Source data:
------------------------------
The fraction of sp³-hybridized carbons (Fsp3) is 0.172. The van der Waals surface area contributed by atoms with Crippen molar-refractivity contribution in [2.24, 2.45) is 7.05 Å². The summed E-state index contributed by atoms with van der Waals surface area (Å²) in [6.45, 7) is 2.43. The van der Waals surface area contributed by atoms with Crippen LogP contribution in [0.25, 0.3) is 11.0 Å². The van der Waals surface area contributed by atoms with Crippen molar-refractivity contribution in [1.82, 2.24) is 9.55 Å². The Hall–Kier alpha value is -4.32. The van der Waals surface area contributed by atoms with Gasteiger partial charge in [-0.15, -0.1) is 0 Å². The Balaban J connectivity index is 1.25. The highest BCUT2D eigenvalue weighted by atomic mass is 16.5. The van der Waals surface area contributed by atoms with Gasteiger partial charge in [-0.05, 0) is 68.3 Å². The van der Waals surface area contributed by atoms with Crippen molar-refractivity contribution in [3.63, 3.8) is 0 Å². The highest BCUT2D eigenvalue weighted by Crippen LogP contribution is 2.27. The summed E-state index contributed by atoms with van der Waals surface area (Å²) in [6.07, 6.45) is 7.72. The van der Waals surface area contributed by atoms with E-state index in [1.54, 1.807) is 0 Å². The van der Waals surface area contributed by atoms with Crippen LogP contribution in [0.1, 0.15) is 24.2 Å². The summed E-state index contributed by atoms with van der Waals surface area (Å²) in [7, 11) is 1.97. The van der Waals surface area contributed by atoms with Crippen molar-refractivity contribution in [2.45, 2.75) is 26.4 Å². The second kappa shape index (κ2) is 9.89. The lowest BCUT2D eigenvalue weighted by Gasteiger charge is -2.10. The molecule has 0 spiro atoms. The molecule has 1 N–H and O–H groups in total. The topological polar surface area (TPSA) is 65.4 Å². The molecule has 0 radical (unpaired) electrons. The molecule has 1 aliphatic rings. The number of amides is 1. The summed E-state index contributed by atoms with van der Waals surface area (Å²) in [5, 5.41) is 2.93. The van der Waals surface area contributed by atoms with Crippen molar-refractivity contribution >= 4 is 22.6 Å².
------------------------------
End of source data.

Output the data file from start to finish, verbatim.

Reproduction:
The fraction of sp³-hybridized carbons (Fsp3) is 0.172. The van der Waals surface area contributed by atoms with Crippen molar-refractivity contribution in [2.24, 2.45) is 7.05 Å². The summed E-state index contributed by atoms with van der Waals surface area (Å²) in [6.45, 7) is 2.43. The van der Waals surface area contributed by atoms with Crippen LogP contribution in [0.25, 0.3) is 11.0 Å². The van der Waals surface area contributed by atoms with Crippen molar-refractivity contribution in [1.82, 2.24) is 9.55 Å². The Hall–Kier alpha value is -4.32. The van der Waals surface area contributed by atoms with Gasteiger partial charge in [-0.15, -0.1) is 0 Å². The Balaban J connectivity index is 1.25. The highest BCUT2D eigenvalue weighted by atomic mass is 16.5. The van der Waals surface area contributed by atoms with Gasteiger partial charge in [-0.05, 0) is 68.3 Å². The van der Waals surface area contributed by atoms with Crippen molar-refractivity contribution in [3.63, 3.8) is 0 Å². The highest BCUT2D eigenvalue weighted by Crippen LogP contribution is 2.27. The summed E-state index contributed by atoms with van der Waals surface area (Å²) in [6.07, 6.45) is 7.72. The van der Waals surface area contributed by atoms with E-state index in [1.54, 1.807) is 0 Å². The van der Waals surface area contributed by atoms with Crippen LogP contribution in [0.1, 0.15) is 24.2 Å². The summed E-state index contributed by atoms with van der Waals surface area (Å²) in [7, 11) is 1.97. The van der Waals surface area contributed by atoms with Crippen molar-refractivity contribution in [2.45, 2.75) is 26.4 Å². The second kappa shape index (κ2) is 9.89. The lowest BCUT2D eigenvalue weighted by Gasteiger charge is -2.10. The molecule has 0 spiro atoms. The molecule has 1 N–H and O–H groups in total. The topological polar surface area (TPSA) is 65.4 Å². The molecule has 0 radical (unpaired) electrons. The molecule has 1 aliphatic rings. The number of amides is 1. The summed E-state index contributed by atoms with van der Waals surface area (Å²) in [5, 5.41) is 2.93. The van der Waals surface area contributed by atoms with Crippen molar-refractivity contribution >= 4 is 22.6 Å².